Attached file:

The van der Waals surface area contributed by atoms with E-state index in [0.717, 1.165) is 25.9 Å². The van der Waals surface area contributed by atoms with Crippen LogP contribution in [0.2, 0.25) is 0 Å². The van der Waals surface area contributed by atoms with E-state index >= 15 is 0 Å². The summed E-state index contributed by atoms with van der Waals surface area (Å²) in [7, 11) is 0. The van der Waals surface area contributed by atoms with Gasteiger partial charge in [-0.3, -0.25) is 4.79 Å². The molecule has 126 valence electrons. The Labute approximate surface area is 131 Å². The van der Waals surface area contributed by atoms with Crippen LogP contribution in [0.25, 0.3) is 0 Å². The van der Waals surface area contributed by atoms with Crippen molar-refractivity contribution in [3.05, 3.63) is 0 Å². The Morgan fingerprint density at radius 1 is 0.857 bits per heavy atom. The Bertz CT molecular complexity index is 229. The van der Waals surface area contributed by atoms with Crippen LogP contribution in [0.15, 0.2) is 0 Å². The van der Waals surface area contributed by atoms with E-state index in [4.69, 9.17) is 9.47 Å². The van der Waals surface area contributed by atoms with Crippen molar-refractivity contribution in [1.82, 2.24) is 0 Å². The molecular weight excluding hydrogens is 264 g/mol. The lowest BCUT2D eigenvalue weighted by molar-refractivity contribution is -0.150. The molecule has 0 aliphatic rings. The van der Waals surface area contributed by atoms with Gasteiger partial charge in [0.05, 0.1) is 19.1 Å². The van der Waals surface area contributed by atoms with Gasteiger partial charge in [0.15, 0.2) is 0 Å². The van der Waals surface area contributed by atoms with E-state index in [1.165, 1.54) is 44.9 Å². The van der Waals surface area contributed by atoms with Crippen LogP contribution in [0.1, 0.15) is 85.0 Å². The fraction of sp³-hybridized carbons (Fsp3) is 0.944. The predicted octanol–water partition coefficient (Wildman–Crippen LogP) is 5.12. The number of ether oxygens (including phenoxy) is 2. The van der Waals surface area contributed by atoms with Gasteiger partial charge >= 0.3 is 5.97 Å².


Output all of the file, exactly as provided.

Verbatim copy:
The van der Waals surface area contributed by atoms with E-state index in [0.717, 1.165) is 25.9 Å². The van der Waals surface area contributed by atoms with Crippen LogP contribution in [0.2, 0.25) is 0 Å². The van der Waals surface area contributed by atoms with E-state index >= 15 is 0 Å². The summed E-state index contributed by atoms with van der Waals surface area (Å²) in [7, 11) is 0. The van der Waals surface area contributed by atoms with Gasteiger partial charge in [-0.3, -0.25) is 4.79 Å². The molecule has 126 valence electrons. The Labute approximate surface area is 131 Å². The van der Waals surface area contributed by atoms with Crippen LogP contribution in [0.25, 0.3) is 0 Å². The van der Waals surface area contributed by atoms with Crippen molar-refractivity contribution in [3.05, 3.63) is 0 Å². The Morgan fingerprint density at radius 1 is 0.857 bits per heavy atom. The Bertz CT molecular complexity index is 229. The van der Waals surface area contributed by atoms with Crippen LogP contribution in [0.15, 0.2) is 0 Å². The van der Waals surface area contributed by atoms with E-state index in [4.69, 9.17) is 9.47 Å². The van der Waals surface area contributed by atoms with Crippen molar-refractivity contribution in [1.82, 2.24) is 0 Å². The molecular weight excluding hydrogens is 264 g/mol. The lowest BCUT2D eigenvalue weighted by molar-refractivity contribution is -0.150. The molecule has 0 aliphatic rings. The van der Waals surface area contributed by atoms with Gasteiger partial charge in [0.05, 0.1) is 19.1 Å². The van der Waals surface area contributed by atoms with Gasteiger partial charge in [0.15, 0.2) is 0 Å². The van der Waals surface area contributed by atoms with E-state index in [1.165, 1.54) is 44.9 Å². The van der Waals surface area contributed by atoms with Crippen LogP contribution in [0.1, 0.15) is 85.0 Å². The fraction of sp³-hybridized carbons (Fsp3) is 0.944. The predicted octanol–water partition coefficient (Wildman–Crippen LogP) is 5.12. The number of ether oxygens (including phenoxy) is 2. The van der Waals surface area contributed by atoms with Gasteiger partial charge >= 0.3 is 5.97 Å².